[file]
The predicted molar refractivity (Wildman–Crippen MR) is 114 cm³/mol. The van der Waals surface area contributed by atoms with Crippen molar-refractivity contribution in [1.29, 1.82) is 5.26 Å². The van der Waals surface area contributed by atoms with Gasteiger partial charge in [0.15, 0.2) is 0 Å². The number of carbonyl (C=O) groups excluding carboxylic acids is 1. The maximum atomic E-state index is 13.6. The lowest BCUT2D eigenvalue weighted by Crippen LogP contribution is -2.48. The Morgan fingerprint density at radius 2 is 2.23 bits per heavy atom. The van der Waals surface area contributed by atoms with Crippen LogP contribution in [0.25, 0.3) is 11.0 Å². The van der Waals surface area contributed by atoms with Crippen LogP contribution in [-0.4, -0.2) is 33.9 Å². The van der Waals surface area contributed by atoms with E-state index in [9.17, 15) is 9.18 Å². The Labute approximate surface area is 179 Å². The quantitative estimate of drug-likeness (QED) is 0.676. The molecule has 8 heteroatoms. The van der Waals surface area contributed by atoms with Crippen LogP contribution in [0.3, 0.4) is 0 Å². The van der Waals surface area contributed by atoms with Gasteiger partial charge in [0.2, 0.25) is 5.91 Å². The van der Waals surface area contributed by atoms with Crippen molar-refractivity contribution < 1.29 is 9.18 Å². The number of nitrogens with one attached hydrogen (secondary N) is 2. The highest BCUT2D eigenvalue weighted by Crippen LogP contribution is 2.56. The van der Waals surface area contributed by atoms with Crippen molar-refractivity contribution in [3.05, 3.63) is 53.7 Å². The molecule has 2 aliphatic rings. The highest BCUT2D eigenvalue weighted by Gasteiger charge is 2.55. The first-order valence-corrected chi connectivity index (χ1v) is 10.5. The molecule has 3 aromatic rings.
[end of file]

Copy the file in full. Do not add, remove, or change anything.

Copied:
The predicted molar refractivity (Wildman–Crippen MR) is 114 cm³/mol. The van der Waals surface area contributed by atoms with Crippen molar-refractivity contribution in [1.29, 1.82) is 5.26 Å². The van der Waals surface area contributed by atoms with Gasteiger partial charge in [0.15, 0.2) is 0 Å². The number of carbonyl (C=O) groups excluding carboxylic acids is 1. The maximum atomic E-state index is 13.6. The lowest BCUT2D eigenvalue weighted by Crippen LogP contribution is -2.48. The Morgan fingerprint density at radius 2 is 2.23 bits per heavy atom. The van der Waals surface area contributed by atoms with Crippen LogP contribution in [0.25, 0.3) is 11.0 Å². The van der Waals surface area contributed by atoms with Crippen LogP contribution in [-0.4, -0.2) is 33.9 Å². The van der Waals surface area contributed by atoms with E-state index in [9.17, 15) is 9.18 Å². The Labute approximate surface area is 179 Å². The quantitative estimate of drug-likeness (QED) is 0.676. The molecule has 8 heteroatoms. The van der Waals surface area contributed by atoms with Crippen LogP contribution in [0.3, 0.4) is 0 Å². The van der Waals surface area contributed by atoms with Gasteiger partial charge in [0.2, 0.25) is 5.91 Å². The van der Waals surface area contributed by atoms with Crippen molar-refractivity contribution < 1.29 is 9.18 Å². The number of nitrogens with one attached hydrogen (secondary N) is 2. The highest BCUT2D eigenvalue weighted by Crippen LogP contribution is 2.56. The van der Waals surface area contributed by atoms with Crippen molar-refractivity contribution in [3.05, 3.63) is 53.7 Å². The molecule has 2 aliphatic rings. The highest BCUT2D eigenvalue weighted by Gasteiger charge is 2.55. The first-order valence-corrected chi connectivity index (χ1v) is 10.5. The molecule has 3 aromatic rings.